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And for filers, that fresh start comes with its own set of gifts and liabilities.
If you're considering bankruptcy, or just want to know more about it, here are 14 key factors to consider: 1. Chapter 7 allows the filer to walk away from debts entirely.
"In 50 to 60 percent of cases, there are medical problems present," he says.
Filing bankruptcy also halts, at least temporarily, collection attempts and foreclosures.
If you're unemployed or recently re-employed but facing foreclosure because of missed payments, Chapter 13 can help you save your home, says Sommer.
"In fact, it's one of the most common uses for Chapter 13," he says. Filing bankruptcy doesn't mean giving up all your possessions.
The reason: If you can afford your mortgage payments on your salary (or expected salary), Chapter 13 allows you to repay missed payments over three to five years. When it comes to which assets you can keep in bankruptcy, rules vary widely by state. You keep your personal property, such as clothes, electronics, household furnishings and other exempt assets.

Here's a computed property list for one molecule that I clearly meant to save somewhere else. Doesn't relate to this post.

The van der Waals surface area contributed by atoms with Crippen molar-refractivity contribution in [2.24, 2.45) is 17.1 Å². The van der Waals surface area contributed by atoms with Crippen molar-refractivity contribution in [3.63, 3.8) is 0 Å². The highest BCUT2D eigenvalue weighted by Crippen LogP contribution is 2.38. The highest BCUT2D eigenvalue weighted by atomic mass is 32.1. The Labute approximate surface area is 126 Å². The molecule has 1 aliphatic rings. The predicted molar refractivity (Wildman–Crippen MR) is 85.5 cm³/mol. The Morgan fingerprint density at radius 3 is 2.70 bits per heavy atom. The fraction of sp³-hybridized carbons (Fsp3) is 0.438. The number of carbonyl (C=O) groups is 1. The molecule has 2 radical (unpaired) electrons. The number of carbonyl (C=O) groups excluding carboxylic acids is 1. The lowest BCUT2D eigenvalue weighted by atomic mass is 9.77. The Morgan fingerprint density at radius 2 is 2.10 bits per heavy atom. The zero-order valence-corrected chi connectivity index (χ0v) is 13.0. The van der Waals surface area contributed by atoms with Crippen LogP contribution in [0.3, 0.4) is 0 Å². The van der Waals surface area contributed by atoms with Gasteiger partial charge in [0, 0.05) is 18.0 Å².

It can also stall a foreclosure long enough for you to get re-employed. In addition, income and expense limits used for determining whether you qualify for a Chapter 7 will vary by location. Depending on your state laws, the type of bankruptcy you file, and your finances, you can sometimes retain larger assets, such as cars and the family home. The two types of bankruptcy are very different tools.
If you were out of work and got behind on the house payments but can now meet your mortgage, a Chapter 13 might be your best option.
If you don't own a home but are struggling with medical bills, then Chapter 7 might be a better choice.
Like any major financial decision, you need to gather information.
Write down the assets that are important to you, and what you need to get from your bankruptcy. Consumers must show through income (if they are below the state median) or through both income and expenses (if they are above the state median) that they can't repay their debts. Costs vary depending on your attorney and location.